Monthly Archives: March 2014

How to Maintain & Recycle Deep-Cycle Batteries


Deep-Cycle battery failures are often not the fault of the batteries themselves. They do need to be attended to every once in a while. However, if they are properly maintained, they should last a very long time. The most important thing to remember about deep-cycle batteries is to buy a high quality one. A good one should last about 5 to 15 years. A low quality battery will only last about half that time.

Deep-cycle battery maintenance should be done very carefully because they contain lead-acid, which can cause serious burns. Wear safety glasses and rubber gloves when working with them. It’s advisable to fill a plastic bottle with baking soda (sodium bicarbonate) and water. This can be used to neutralize any battery acid spills that might occur during the maintenance procedure.

Corrosion is one of the most common nuisances concerning deep-cycle battery maintenance. Apply a coat of sealant that does not harden to all the metal parts of the battery including the terminals, nuts and bolts. Although there are products sold specifically for this purpose, regular petroleum jelly (Vaseline) is a good enough choice. It will not get in the way of the electrical currents. Just spread on a thin layer using your fingers. Once corrosion sets in, it’s hard to stop.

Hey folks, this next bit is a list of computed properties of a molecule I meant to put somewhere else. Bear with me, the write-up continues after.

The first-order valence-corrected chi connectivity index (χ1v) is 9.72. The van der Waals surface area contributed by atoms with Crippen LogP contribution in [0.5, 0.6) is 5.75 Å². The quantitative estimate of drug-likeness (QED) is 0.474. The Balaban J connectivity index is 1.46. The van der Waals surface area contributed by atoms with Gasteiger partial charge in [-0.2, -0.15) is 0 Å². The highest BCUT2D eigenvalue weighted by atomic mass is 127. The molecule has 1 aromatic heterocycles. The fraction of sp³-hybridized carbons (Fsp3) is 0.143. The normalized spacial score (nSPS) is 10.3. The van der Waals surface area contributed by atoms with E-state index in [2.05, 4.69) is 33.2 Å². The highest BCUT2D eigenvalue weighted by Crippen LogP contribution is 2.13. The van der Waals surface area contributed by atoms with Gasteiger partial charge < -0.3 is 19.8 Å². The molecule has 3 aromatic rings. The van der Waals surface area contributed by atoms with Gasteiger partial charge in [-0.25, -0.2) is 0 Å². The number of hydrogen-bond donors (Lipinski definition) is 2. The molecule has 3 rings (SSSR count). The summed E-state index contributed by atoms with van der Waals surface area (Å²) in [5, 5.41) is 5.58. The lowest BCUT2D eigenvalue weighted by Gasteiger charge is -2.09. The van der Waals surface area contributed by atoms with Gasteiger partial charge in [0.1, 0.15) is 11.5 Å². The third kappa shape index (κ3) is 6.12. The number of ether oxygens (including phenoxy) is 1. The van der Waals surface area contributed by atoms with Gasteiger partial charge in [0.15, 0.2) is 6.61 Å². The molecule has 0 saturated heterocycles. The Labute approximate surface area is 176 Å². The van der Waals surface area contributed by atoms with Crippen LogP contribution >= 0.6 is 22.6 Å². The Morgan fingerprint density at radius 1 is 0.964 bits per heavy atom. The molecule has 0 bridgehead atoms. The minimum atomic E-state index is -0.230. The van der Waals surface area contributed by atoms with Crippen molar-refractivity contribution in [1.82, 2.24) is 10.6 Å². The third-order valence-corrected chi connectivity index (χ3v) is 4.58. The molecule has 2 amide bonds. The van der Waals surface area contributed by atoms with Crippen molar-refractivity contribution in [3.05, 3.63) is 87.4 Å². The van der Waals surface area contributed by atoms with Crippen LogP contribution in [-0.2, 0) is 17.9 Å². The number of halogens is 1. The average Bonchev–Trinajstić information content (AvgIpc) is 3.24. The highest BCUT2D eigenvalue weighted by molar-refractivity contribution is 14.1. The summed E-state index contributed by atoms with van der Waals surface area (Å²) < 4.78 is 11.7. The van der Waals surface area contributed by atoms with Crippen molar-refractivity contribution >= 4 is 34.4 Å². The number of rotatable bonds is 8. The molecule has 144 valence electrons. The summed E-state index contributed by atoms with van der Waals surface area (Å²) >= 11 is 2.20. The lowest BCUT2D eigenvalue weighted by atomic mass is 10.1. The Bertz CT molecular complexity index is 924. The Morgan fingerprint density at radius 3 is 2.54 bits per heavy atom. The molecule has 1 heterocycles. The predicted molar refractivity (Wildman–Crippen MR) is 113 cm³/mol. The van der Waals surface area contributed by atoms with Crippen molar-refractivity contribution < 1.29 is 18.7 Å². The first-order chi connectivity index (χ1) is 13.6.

If you find that wires are exposed at any terminal, use heat shrink tubing with adherent lining to seal it, and make sure it’s airtight. You can also use shrink tape that is capable of being submerged in water.

Deep-cycle batteries should be rinsed about twice a year. This helps to cut down on build-up of dust along with acid spills and splatters. This can be done outside in a safe area like a parking lot, driveway or over a floor drain. Rinsing the battery is also a further measure to avoid corrosion and keep stray currents from robbing the battery of energy.

When the battery is ready to be recycled, it’s important to check the laws in your particular state to find out about regulations. In most states, you can simply take it to lead-acid battery retailer or wholesaler. If the location sells those same types of batteries, they must accept it for recycling. They must also accept the same number of that kind of battery that they have sold. You can also take it to an authorized recycling center.

Visit us at General Power Batteries, we are located at 970 S. Campbell Ave., Tucson. We would love to answer any of your questions. Offering great services and high quality batteries to our valued customers is our top priority.